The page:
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tv   CNN Newsroom With Ana Cabrera  CNN  July 30, 2021 10:00am-11:00am PDT

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congressional district in texas. a republican who defeated another republican who had been backed by president trump in the race. democrats cling to a house majority. the win gives the democrats an eight-seat margin in the house. stay safe. we'll see you monday. ana cabrera picks up coverage right now. hello on this friday. the data is out. the cdc moments ago unveiling publicly it disturbing findings about the delta variant. it explains why mask mandates are back and how alarming this variant threat is to unvaccinated americans. here's what's key. these states are deep red because the delta variant is as transmisable as chickenpox, meaning if you have the delta strain, you infect up to nine other people.
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look how it spreads like wildfire compared to the onlial strain. it's danger. if infected the cdc says you are more likely to be hospitalized, get admitted to the icu or die. the good news? there's now more proof that vaccinations are working, preventing severe illness and saving lives ten-fold. vaccinated people can spread the delta variant as fast as unvaccinated. hence, masks. but is it enough? dr. sanjay gupta joins us on the phone. what more does this new data say? >> well, this gives us a really granular look at a particular outbreak. so it's interesting data. we've been looking at a lot of these data sets and broad populations, but this looked at barn stable county, massachusetts. and i think we can show the numbers here. basically they found that 469 people, residents were infected in the month of july.
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and 74% of them had been vaccinated. 79% of those vabs nated people did report some symptoms, and the delta variant, no surprise, because it is the dominant variant in the whole country, was the main culprit of infection. but it's really, you know, this idea that people who have been vaccinated could still carry the virus and that virus could be transmitted. what they showed was that people who were vaccinated and then tested positive had similar viral loads to people who were unvaccinated and became infected. that was something -- that was data that had been percolating for some time out there, but that was sort of the big thing. i will tell you that, you know, as you pointed out in your lead, that the idea that people who were vaccinated still were less likely to develop severe symptoms, hospitalizations, deaths, all the things we've talked about since the volaccin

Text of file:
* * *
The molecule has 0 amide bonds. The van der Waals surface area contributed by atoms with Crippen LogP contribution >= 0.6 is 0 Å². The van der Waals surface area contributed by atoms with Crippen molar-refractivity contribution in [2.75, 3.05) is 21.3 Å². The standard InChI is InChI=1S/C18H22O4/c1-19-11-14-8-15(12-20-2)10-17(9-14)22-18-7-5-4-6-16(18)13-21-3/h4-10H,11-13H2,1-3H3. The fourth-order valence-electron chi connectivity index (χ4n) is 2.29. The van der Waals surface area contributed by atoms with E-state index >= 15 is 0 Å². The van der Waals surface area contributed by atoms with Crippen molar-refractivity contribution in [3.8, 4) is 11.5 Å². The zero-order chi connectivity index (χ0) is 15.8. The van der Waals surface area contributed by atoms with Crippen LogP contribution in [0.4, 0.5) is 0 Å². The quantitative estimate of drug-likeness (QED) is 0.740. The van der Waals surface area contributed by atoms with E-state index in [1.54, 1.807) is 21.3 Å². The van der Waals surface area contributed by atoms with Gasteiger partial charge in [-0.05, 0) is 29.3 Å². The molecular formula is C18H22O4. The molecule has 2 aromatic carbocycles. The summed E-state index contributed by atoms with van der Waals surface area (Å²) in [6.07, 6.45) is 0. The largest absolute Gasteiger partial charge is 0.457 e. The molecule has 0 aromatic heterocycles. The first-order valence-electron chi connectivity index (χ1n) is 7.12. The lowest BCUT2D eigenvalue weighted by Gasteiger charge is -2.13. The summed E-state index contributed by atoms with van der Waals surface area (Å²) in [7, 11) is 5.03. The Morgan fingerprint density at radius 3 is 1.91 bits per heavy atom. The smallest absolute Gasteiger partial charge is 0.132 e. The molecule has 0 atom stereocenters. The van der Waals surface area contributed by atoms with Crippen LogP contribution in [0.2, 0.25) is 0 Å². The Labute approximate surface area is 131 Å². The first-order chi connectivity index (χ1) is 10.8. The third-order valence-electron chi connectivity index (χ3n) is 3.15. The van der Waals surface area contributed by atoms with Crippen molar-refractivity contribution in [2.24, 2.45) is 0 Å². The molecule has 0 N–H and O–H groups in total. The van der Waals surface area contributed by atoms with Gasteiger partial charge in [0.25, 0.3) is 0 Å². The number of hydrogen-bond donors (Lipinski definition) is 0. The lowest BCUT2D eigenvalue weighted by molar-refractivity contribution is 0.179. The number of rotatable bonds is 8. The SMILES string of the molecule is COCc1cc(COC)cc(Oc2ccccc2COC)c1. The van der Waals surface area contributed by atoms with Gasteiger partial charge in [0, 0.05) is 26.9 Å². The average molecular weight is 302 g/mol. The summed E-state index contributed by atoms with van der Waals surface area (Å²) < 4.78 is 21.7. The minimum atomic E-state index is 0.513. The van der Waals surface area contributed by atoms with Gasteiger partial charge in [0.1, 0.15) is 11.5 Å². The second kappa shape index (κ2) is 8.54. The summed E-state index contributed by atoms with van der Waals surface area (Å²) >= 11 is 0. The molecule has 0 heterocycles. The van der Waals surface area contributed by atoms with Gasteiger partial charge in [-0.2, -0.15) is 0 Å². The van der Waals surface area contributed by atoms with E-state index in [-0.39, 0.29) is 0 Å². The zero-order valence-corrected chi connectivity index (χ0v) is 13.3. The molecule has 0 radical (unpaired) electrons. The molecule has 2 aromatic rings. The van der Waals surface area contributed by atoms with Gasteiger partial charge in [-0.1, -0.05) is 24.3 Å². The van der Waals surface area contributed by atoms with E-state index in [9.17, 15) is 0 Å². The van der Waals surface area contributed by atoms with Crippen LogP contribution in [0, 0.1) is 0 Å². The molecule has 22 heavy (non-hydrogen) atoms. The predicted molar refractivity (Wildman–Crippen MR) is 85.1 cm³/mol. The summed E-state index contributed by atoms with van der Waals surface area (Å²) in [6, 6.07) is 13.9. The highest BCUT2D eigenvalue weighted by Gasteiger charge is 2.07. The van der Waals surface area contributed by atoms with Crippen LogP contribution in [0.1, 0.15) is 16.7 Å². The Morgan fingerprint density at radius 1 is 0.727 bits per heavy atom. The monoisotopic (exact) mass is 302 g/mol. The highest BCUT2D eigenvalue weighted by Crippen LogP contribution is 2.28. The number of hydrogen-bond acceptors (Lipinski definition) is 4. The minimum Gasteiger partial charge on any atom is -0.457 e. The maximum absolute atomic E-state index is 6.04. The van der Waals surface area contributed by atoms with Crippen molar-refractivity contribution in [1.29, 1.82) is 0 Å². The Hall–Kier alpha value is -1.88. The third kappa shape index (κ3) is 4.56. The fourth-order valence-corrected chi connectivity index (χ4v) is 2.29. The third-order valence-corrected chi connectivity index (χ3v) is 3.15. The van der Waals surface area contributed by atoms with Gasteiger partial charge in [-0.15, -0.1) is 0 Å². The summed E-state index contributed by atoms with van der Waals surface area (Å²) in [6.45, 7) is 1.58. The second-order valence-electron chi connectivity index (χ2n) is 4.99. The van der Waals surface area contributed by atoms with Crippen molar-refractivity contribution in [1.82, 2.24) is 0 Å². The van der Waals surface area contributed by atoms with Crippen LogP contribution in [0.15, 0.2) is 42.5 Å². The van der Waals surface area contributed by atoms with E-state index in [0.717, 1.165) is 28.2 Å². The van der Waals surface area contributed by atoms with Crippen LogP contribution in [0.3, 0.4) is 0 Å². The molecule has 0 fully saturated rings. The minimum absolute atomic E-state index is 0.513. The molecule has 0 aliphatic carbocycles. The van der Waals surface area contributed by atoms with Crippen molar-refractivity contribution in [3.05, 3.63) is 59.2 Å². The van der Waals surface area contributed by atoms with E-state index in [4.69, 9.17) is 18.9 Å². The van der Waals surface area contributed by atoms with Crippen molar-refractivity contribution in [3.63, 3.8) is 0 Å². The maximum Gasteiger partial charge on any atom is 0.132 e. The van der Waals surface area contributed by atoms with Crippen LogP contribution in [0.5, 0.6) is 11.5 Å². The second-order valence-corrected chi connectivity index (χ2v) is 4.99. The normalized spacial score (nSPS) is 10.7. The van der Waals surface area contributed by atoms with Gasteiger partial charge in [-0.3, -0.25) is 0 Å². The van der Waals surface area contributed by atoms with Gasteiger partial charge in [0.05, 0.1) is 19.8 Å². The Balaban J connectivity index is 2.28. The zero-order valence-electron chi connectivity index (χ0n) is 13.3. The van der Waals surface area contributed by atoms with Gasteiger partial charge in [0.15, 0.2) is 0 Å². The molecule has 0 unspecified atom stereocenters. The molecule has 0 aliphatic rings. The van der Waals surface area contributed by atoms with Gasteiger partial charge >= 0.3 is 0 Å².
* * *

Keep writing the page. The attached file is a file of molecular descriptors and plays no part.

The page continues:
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were authorized. it's true. vaccines work in that regard, but the idea that someone could test positive and develop enough virus to transmit is really what this data is showing. >> it's disheartening and kind of a gut punch to a lot of people vaccinated and thought it was protection from not only severe illness, but also from passing it onto our loved ones. a lot of us from children who can't get vaccinated yet. given that we're also learning that the data showing delta is more severe, give us more perspective here. how much of an impact can the vaccines make? >> well, i think the vaccines can still make a huge impact. i mean, if you just look at the impact they've had overall, just in terms of bringing down hospitalizations and deaths, i think it's really important. you remember, ana, last year when we would talk about a rise